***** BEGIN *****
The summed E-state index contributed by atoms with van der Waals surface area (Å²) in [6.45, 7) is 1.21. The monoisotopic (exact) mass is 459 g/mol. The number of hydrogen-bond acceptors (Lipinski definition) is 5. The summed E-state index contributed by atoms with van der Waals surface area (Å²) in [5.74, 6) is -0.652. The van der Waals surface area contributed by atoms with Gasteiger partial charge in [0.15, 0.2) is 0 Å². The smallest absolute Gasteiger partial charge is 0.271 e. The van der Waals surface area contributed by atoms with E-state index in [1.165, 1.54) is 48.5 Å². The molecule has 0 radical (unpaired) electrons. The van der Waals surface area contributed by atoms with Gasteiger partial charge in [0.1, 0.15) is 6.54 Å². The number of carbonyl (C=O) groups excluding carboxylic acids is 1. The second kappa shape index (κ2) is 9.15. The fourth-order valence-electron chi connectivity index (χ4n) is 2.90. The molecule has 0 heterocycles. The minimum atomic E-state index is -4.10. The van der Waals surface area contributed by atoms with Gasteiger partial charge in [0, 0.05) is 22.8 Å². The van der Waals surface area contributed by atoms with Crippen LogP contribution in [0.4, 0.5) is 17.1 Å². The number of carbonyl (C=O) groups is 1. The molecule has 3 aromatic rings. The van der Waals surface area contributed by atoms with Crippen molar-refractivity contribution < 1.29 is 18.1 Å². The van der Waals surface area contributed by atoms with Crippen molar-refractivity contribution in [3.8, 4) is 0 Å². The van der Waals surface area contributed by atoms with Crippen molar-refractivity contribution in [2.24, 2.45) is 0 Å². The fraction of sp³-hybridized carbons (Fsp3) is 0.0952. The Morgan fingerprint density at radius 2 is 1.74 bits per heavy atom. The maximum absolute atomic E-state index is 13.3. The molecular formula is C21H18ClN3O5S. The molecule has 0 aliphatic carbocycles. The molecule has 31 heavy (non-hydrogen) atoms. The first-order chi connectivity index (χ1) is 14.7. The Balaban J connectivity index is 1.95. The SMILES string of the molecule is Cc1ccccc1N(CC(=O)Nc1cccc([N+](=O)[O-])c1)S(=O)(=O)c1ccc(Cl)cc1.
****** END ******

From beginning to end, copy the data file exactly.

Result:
The summed E-state index contributed by atoms with van der Waals surface area (Å²) in [6.45, 7) is 1.21. The monoisotopic (exact) mass is 459 g/mol. The number of hydrogen-bond acceptors (Lipinski definition) is 5. The summed E-state index contributed by atoms with van der Waals surface area (Å²) in [5.74, 6) is -0.652. The van der Waals surface area contributed by atoms with Gasteiger partial charge in [0.15, 0.2) is 0 Å². The smallest absolute Gasteiger partial charge is 0.271 e. The van der Waals surface area contributed by atoms with E-state index in [1.165, 1.54) is 48.5 Å². The molecule has 0 radical (unpaired) electrons. The van der Waals surface area contributed by atoms with Gasteiger partial charge in [0.1, 0.15) is 6.54 Å². The number of carbonyl (C=O) groups excluding carboxylic acids is 1. The second kappa shape index (κ2) is 9.15. The fourth-order valence-electron chi connectivity index (χ4n) is 2.90. The molecule has 0 heterocycles. The minimum atomic E-state index is -4.10. The van der Waals surface area contributed by atoms with Gasteiger partial charge in [0, 0.05) is 22.8 Å². The van der Waals surface area contributed by atoms with Crippen LogP contribution in [0.4, 0.5) is 17.1 Å². The number of carbonyl (C=O) groups is 1. The molecule has 3 aromatic rings. The van der Waals surface area contributed by atoms with Crippen molar-refractivity contribution < 1.29 is 18.1 Å². The van der Waals surface area contributed by atoms with Crippen molar-refractivity contribution in [3.8, 4) is 0 Å². The van der Waals surface area contributed by atoms with Crippen molar-refractivity contribution in [2.24, 2.45) is 0 Å². The fraction of sp³-hybridized carbons (Fsp3) is 0.0952. The Morgan fingerprint density at radius 2 is 1.74 bits per heavy atom. The maximum absolute atomic E-state index is 13.3. The molecular formula is C21H18ClN3O5S. The molecule has 0 aliphatic carbocycles. The molecule has 31 heavy (non-hydrogen) atoms. The first-order chi connectivity index (χ1) is 14.7. The Balaban J connectivity index is 1.95. The SMILES string of the molecule is Cc1ccccc1N(CC(=O)Nc1cccc([N+](=O)[O-])c1)S(=O)(=O)c1ccc(Cl)cc1.